Every mission sees you working with up to three AI companions, that all operate independently of the player, but can be linked with through the Engage System to temporarily boost the abilities of you and your allies (this can be set through the menus too). These characters actually behave pretty well during encounters, so you rarely have to worry about them.
The different Aragami all have different abilities and weaknesses, so picking the right allies, skill loadout and weaponry before an encounter is key here. In fact, it’s astounding how much strategy can be found here, with the player having the ability to (should they want to, of course) micro-manage every aspect of themselves and their allies.
This is where the extensive upgrade and levelling system comes in. Almost every ability can be levelled up through use, every weapon can be upgraded if you have the blueprint and required components, and every character can have their abilities altered and upgraded. If this is your thing – as it is mine – you’ll be spending a lot of time in menus and loving it.
Finally, the multiplayer, which allows the hunt to play out over the internet in a somewhat heartwarming collaborative effort. This means that the game can be played with four-player co-op, for those that aren’t a fan of the AI allies, or you can take on Assault Missions that allow up to eight players to combine their strength against a tougher Aragami.
The best thing about these modes is how consistent the net code is, as a poor connection between players would ruin any semblance of strategy. But I personally had no issues with finding other players or in the gameplay itself. A game as frenetic as this could have been severely tarnished by poor online but Bandai Namco and Marvelous have done great work here.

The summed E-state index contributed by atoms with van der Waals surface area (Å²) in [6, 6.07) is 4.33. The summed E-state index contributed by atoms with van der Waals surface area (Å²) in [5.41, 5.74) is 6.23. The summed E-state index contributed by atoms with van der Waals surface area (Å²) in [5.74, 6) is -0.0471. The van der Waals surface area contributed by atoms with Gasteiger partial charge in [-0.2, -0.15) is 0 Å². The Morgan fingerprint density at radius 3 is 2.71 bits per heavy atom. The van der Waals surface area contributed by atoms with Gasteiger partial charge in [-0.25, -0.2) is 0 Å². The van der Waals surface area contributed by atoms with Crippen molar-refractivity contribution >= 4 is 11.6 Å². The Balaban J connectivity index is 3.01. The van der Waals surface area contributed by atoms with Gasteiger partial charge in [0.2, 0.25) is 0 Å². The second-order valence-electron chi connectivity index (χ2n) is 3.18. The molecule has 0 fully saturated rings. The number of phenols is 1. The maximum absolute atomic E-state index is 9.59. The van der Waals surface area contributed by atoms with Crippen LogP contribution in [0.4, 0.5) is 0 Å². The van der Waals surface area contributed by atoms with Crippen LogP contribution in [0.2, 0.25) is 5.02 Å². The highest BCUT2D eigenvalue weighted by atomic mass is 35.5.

Aesthetically, GOD EATER 3 is a bit of a mixed bag, with the visuals and sound design itself being absolutely incredible but being supported by lacklustre musical tracks. All of the character models are distinctive and cohesive, and all of the Aragami are wonderfully impressive and more than a little disgusting at times.
The combat sound effects are punchy, and the voice over isn’t as grating as games like this often can be, with the exception of Amy, but you can lower the frequency of her commentary should you want to. The only problem here is that, outside of the intro cutscene, all of the music here is largely forgettable. Not bad, per se, just doesn’t add anything to the experience.
Truth be told, GOD EATER 3 is a fantastic experience that combines the thrill of the hunt, with impossible scenarios, and over-the-top visual flair. The story of the game and the music found throughout might be a little lacklustre, but the sheer enjoyment that can be found in the gameplay makes up for all of this and more.
If you love the Monster Hunter formula and want something a little faster and slicker, this is your game. It’s more enjoyable than it should be taking down these beasts, and bringing together the perfect team to defeat them, whether offline or on, is supremely satisfying. It’s fast, it’s gruesome, it’s ridiculous, and it honestly doesn’t care.